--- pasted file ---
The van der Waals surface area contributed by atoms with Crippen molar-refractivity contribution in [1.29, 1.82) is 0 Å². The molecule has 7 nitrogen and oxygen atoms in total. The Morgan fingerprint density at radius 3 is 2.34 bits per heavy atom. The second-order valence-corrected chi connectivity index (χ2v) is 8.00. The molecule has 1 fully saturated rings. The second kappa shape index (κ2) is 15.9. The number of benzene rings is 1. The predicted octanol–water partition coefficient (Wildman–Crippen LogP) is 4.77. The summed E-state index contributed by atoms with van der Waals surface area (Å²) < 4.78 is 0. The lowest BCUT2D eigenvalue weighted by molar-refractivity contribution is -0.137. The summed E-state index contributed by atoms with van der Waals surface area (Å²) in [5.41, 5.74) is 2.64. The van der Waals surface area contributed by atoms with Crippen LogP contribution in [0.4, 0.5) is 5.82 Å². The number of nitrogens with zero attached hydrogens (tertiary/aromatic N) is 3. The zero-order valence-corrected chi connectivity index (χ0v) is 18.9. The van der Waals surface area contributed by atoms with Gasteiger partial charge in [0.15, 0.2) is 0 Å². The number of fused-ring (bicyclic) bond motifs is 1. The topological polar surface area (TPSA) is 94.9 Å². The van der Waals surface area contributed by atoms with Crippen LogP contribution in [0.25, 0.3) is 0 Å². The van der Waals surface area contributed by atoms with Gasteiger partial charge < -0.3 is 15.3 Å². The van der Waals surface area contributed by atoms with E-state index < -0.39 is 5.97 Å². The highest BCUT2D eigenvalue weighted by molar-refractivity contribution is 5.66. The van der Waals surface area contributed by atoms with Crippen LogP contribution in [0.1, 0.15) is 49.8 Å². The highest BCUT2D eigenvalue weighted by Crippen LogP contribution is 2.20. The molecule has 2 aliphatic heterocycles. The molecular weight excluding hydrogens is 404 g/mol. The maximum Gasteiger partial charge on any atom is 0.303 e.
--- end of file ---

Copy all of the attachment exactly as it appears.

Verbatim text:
The van der Waals surface area contributed by atoms with Crippen molar-refractivity contribution in [1.29, 1.82) is 0 Å². The molecule has 7 nitrogen and oxygen atoms in total. The Morgan fingerprint density at radius 3 is 2.34 bits per heavy atom. The second-order valence-corrected chi connectivity index (χ2v) is 8.00. The molecule has 1 fully saturated rings. The second kappa shape index (κ2) is 15.9. The number of benzene rings is 1. The predicted octanol–water partition coefficient (Wildman–Crippen LogP) is 4.77. The summed E-state index contributed by atoms with van der Waals surface area (Å²) < 4.78 is 0. The lowest BCUT2D eigenvalue weighted by molar-refractivity contribution is -0.137. The summed E-state index contributed by atoms with van der Waals surface area (Å²) in [5.41, 5.74) is 2.64. The van der Waals surface area contributed by atoms with Crippen LogP contribution in [0.4, 0.5) is 5.82 Å². The number of nitrogens with zero attached hydrogens (tertiary/aromatic N) is 3. The zero-order valence-corrected chi connectivity index (χ0v) is 18.9. The van der Waals surface area contributed by atoms with Gasteiger partial charge in [0.15, 0.2) is 0 Å². The number of fused-ring (bicyclic) bond motifs is 1. The topological polar surface area (TPSA) is 94.9 Å². The van der Waals surface area contributed by atoms with Crippen LogP contribution in [0.25, 0.3) is 0 Å². The van der Waals surface area contributed by atoms with Gasteiger partial charge < -0.3 is 15.3 Å². The van der Waals surface area contributed by atoms with E-state index < -0.39 is 5.97 Å². The highest BCUT2D eigenvalue weighted by molar-refractivity contribution is 5.66. The van der Waals surface area contributed by atoms with Crippen LogP contribution in [0.1, 0.15) is 49.8 Å². The highest BCUT2D eigenvalue weighted by Crippen LogP contribution is 2.20. The molecule has 2 aliphatic heterocycles. The molecular weight excluding hydrogens is 404 g/mol. The maximum Gasteiger partial charge on any atom is 0.303 e.